A combination of underestimating how much oil Iran would be able to sell, along with continued record output from the U.S., has sent prices tumbling. November posted the biggest monthly drop in a decade.
In a morning note, Ray Attrill, head of foreign exchange strategy at National Australia Bank, said the "focus has been on oil, where the preliminary meetings ahead of the formal OPEC discussions today indicate agreement to some sort of production cuts with as yet no agreement on how much (1.1mn is one figures being bandies bout)."
The alliance's policy of capping output has drawn Trump's ire because the president wants fuel costs to fall at U.S. gas stations. Throughout the year, Trump has publicly blamed OPEC for rising oil prices and ordered the group to take measures to reduce the cost of crude.
Oil prices were lower on Thursday ahead of the meeting. The global benchmark Brent crude futures contract declined by 0.84 percent to $61.04 per barrel while U.S. crude futures slipped 1.04 percent to $52.33 per barrel.
Shares of oil-related companies in the region were lower.
Japan's Inpex fell 0.87 percent and Fuji Oil was down 2.43 percent. South Korea's S-Oil slipped 2.68 percent while SK Innovation declined 3.77 percent. Chinese oil names listed in Hong Kong and Shanghai were also down.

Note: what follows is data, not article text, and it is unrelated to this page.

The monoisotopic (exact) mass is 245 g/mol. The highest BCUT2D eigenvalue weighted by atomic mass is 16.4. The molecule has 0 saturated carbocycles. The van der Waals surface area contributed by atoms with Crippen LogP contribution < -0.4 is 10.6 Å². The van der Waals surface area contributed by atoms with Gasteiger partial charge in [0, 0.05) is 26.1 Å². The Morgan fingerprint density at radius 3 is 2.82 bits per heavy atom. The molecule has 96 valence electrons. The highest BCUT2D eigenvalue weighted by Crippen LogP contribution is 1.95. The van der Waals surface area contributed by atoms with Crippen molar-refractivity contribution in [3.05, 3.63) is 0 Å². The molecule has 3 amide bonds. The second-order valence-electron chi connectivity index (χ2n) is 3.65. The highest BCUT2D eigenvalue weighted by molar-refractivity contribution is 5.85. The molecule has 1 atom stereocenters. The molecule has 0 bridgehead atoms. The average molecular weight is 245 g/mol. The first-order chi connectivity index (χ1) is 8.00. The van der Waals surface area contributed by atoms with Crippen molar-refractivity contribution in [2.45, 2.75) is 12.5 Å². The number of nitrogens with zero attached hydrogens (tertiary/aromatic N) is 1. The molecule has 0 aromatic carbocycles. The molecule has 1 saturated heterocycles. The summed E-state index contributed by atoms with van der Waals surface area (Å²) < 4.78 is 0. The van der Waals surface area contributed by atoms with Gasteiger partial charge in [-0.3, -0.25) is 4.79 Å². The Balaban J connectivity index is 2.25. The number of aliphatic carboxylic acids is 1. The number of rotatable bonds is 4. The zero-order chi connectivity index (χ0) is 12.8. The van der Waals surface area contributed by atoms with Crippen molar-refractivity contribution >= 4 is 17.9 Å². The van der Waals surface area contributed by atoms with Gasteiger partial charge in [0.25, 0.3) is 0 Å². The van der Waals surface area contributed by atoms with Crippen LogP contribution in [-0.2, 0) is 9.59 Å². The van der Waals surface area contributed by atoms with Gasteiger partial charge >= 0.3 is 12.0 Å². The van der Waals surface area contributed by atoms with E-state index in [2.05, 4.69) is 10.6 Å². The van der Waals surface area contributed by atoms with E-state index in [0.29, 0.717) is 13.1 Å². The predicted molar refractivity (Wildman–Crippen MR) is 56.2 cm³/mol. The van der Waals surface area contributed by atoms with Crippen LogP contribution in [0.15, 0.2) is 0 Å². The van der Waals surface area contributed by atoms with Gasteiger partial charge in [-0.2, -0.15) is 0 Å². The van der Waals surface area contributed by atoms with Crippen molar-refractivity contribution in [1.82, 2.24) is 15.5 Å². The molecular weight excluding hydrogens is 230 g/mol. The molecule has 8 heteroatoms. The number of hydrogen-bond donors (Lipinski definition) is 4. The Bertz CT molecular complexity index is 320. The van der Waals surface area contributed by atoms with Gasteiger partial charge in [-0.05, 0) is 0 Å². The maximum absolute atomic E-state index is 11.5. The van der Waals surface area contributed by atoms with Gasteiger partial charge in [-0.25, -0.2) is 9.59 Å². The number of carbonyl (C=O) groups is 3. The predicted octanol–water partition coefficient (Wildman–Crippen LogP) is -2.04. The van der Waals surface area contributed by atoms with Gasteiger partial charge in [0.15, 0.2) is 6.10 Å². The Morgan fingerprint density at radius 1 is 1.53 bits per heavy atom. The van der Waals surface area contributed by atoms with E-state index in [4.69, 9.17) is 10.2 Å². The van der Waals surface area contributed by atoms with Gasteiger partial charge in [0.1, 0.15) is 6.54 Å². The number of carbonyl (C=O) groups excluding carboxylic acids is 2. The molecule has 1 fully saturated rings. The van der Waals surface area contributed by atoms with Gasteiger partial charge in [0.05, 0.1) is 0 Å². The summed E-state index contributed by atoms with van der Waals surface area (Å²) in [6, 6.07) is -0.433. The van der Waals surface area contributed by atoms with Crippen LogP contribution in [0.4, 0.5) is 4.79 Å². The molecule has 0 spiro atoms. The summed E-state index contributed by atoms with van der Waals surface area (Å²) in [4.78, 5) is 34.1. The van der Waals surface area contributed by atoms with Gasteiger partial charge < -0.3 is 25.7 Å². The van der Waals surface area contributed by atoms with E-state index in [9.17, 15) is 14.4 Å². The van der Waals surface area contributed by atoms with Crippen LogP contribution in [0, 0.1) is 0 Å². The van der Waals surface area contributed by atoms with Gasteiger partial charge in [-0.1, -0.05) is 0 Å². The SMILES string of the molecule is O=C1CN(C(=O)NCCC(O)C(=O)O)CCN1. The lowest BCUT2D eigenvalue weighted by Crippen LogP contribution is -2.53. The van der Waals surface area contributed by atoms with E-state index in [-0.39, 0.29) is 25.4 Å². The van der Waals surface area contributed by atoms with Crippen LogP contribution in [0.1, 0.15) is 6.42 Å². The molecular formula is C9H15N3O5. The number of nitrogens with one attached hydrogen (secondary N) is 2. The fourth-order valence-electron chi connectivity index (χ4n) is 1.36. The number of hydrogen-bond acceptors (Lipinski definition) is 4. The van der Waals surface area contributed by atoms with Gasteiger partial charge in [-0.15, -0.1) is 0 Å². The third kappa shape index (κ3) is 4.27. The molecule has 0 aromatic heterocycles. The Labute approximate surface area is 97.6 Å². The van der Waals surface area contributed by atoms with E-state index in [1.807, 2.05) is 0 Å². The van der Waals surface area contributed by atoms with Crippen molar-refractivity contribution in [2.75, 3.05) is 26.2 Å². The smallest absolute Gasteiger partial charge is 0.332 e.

Amid confusion over what Trump and Chinese President Xi Jinping actually agreed upon at the G-20 summit in Argentina last weekend, a former governor of the People's Bank of China told CNBC that the two economic powerhouses can make progress on their trade differences within 90 days.
"I see there is a pretty high possibility to reach some sort of success during the 90-day negotiation window," Zhou Xiaochuan, a former PBOC governor, told CNBC's Geoff Cutmore at the Boao Forum and Ambrosetti Meeting in Rome, Italy.
The U.S. has hit $250 billion of Chinese goods with tariffs since July, while China has retaliated by imposing duties of its own on $110 billion of American products. The trade conflict between Washington and Beijing has continued to rock global markets for much of 2018.
At a post-G-20 summit meeting in Argentina last weekend, Trump agreed not to boost tariffs on Chinese goods from 10 to 25 percent on Jan. 1, as he'd previously threatened. In exchange, the White House claimed that China would buy a "very substantial" amount of agricultural, industrial and energy products.
The U.S. dollar index, which tracks the greenback against a basket of its peers, was at 97.094 after reaching an earlier high of 97.148.
— Reuters and CNBC's Brian Sullivan, Tom DiChristopher and David Reid contributed to this report.
Correction: An earlier version of this report misstated the time frame in which the Nikkei 225 fell 1.7 percent.